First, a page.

Smoking and Bariatric Surgery
If you’re a smoker and you’re considering bariatric surgery, there are a few things you should know first.
Most smokers already know a slew of reasons why they should quit smoking. However, if you are hoping to get bariatric surgery, it’s one more reason to consider quitting smoking. The bad habit can lead to a slew of diseases and it will have an impact on quality of living, especially the longer you smoke. You may have problems with poor blood supply, high blood pressure, blood clots that can lead to strokes, heart problems, lung problems, and a slew of different cancers, such as lung cancer, throat cancer, mouth cancer, and pancreatic cancer.
Depending on the type of bariatric surgery you opt for, there will be fewer blood vessels going to the stomach. Smoking already causes issues with narrowing blood vessels, and because of this, the blood vessels carry less oxygen. This means that continuing to smoke after bariatric surgery can be extremely dangerous. The risk for ulcers, gastritis, and strictures increase. Less oxygen will reach your surgical wound, meaning it may heal more slowly and is more at-risk of becoming infected. There is also an association between tobacco use and respiratory problems following bariatric surgery. Recovery will be more difficult if you’re a smoker. One study showed that smokers, as compared to their nonsmoking counterparts, were 1.5 times more likely to develop surgery-related problems within one month of surgery.
Doctors recommend that you stop smoking cigarettes and using any tobacco products approximately six to eight weeks before your surgery, if not even sooner. The sooner you quit, the more you lower your risk of problems after surgery. Every smoker that decides to pursue weight-loss surgery will be counseled on the risks of smoking before and after surgery, as well as the health benefits of quitting.
Smoking is considered a surgical risk factor for bariatric surgery, so if weight loss surgery is in your future, it’s time to make a change.
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Important LAP-BAND® System Safety Information
The LAP-BAND® System is indicated for weight reduction for patients with obesity, with a Body Mass Index (BMI) of at least 40 kg/m2 or a BMI of at least 30 kg/m2 with one or more obesity-related comorbid conditions. It is indicated for use only in adult patients who have failed more conservative weight reduction alternatives, such as supervised diet, exercise and behavior modification programs. Patients who elect to have this surgery must make the commitment to accept significant changes in their eating habits for the rest of their lives.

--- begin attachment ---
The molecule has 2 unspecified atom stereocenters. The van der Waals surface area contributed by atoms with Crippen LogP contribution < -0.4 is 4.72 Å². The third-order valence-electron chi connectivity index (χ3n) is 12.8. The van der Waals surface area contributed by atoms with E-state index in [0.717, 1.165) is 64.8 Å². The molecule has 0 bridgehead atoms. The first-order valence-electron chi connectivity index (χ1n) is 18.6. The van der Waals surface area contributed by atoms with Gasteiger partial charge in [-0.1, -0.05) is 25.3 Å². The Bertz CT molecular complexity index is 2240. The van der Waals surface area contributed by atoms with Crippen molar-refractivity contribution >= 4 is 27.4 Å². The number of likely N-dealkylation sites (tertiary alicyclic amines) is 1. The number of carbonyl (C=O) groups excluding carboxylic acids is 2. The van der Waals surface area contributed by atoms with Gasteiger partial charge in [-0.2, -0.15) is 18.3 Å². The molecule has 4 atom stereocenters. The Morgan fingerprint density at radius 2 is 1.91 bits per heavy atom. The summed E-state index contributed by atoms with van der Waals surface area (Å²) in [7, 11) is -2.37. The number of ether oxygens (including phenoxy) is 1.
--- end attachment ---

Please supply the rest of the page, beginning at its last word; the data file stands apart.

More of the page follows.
The LAP-BAND® System is not recommended for non-adult patients, patients with conditions that may make them poor surgical candidates or increase the risk of poor results, who are unwilling or unable to comply with the required dietary restrictions, or who currently are or may be pregnant.
The LAP-BAND® System is a long-term implant. Explant and replacement surgery may be required. Patients who become pregnant or severely ill, or who require more extensive nutrition may require deflation of their bands. Anti-inflammatory agents, such as aspirin, should be used with caution and may contribute to an increased risk of band erosion.
Placement of the LAP-BAND® System is major surgery and, as with any surgery, death can occur. Possible complications include the risks associated with the medications and methods used during surgery, the risks associated with any surgical procedure, and the patient’s ability to tolerate a foreign object implanted in the body. Most common related adverse events include: Band slippage, pouch dilation, stoma obstruction, gastroesophageal reflux, esophageal dilation, cholelithiasis, incisional infection, abdominal pain, gastroenteritis, or nausea and vomiting may occur. Reoperation may be required. Rapid weight loss may result in complications that may require additional surgery. Deflation of the band may alleviate excessively rapid weight loss or esophageal dilation.
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